International Criminal Court prosecutor: Violence in Nigeria merits an ICC investigation

Mourners attend the funeral of 43 farm workers in Zabarmari, about 20km from Maiduguri, Nigeria, on November 29, 2020 after they were killed by Boko Haram fighters in rice fields near the village of Koshobe on November 28, 2020. | AFP via Getty Images/AUDU MARTE

International Criminal Court prosecutor Fatou Bensouda recently announced that enough evidence of crimes against humanity exist in Nigeria to meet the criteria for opening an investigation.

Bensouda’s preliminary investigation accused both Islamist terrorist groups and the Nigerian military of crimes against humanity. The lists of offenses are extensive.

“Specifically, my Office has concluded that there is a reasonable basis to believe that members of Boko Haram and its splinter groups have committed the following acts constituting crimes against humanity and war crimes: murder; rape, sexual slavery, including forced pregnancy and forced marriage; enslavement; torture; cruel treatment; outrages upon personal dignity; taking of hostages; intentionally directing attacks against the civilian population or against individual civilians not taking direct part in hostilities; intentionally directing attacks against personnel, installations, material, units or vehicles involved in a humanitarian assistance; intentionally directing attacks against buildings dedicated to education and to places of worship and similar institutions; conscripting and enlisting children under the age of fifteen years into armed groups and using them to participate actively in hostilities; persecution on gender and religious grounds; and other inhumane acts.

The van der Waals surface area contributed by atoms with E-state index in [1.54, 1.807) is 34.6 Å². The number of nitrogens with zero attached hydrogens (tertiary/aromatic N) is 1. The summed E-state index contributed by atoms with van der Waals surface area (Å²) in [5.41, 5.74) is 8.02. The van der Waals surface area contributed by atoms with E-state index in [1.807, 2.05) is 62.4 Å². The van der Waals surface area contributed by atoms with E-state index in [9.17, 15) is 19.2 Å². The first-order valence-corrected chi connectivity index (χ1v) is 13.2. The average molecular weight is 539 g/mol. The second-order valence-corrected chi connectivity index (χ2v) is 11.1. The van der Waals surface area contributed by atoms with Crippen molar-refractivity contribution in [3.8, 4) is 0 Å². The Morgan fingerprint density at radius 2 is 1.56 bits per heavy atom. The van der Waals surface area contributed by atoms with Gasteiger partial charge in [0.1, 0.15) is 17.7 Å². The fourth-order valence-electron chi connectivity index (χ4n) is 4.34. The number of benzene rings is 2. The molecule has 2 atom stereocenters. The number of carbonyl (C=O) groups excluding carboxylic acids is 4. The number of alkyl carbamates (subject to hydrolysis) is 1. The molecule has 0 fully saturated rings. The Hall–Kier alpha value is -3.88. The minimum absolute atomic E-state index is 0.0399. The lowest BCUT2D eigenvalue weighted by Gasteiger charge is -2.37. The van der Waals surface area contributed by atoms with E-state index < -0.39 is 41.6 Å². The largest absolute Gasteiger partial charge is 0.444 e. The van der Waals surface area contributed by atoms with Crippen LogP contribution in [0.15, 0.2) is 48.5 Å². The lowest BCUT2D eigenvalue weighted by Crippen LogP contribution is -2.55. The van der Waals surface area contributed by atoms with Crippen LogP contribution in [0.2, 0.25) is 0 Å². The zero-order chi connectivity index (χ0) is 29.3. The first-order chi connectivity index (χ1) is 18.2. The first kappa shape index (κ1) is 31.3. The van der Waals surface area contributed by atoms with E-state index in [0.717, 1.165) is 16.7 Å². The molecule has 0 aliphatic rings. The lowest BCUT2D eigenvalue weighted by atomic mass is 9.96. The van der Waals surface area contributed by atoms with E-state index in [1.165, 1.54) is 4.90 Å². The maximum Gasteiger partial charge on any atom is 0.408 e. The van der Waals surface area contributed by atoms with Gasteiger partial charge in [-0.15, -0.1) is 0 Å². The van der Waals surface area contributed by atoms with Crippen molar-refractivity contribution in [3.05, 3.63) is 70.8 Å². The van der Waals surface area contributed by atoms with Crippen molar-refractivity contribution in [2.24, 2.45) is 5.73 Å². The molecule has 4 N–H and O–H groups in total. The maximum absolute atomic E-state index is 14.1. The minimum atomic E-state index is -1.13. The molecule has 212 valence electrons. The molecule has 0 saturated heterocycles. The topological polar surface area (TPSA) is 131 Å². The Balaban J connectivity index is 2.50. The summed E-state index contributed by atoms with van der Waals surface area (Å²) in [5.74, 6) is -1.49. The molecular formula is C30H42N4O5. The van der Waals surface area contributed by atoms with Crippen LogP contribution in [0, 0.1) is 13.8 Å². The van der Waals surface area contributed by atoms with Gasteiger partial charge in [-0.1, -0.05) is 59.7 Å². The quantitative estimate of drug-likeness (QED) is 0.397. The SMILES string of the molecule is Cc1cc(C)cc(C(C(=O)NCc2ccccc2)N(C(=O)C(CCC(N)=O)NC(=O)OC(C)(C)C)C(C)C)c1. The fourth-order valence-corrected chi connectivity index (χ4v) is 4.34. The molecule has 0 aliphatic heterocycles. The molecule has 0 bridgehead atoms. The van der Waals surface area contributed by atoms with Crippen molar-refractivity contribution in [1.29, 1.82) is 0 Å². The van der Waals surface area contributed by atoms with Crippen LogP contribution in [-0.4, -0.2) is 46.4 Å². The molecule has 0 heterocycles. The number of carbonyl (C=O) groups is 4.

“While my Office recognises that the vast majority of criminality within the situation is attributable to non-state actors, we have also found a reasonable basis to believe that members of the Nigerian Security Forces (NSF) have committed the following acts constituting crimes against humanity and war crimes: murder, rape, torture, and cruel treatment; enforced disappearance; forcible transfer of population; outrages upon personal dignity; intentionally directing attacks against the civilian population as such and against individual civilians not taking direct part in hostilities; unlawful imprisonment; conscripting and enlisting children under the age of fifteen years into armed forces and using them to participate actively in hostilities; persecution on gender and political grounds; and other inhumane acts,” Bensouda wrote in the Dec. 11 announcement.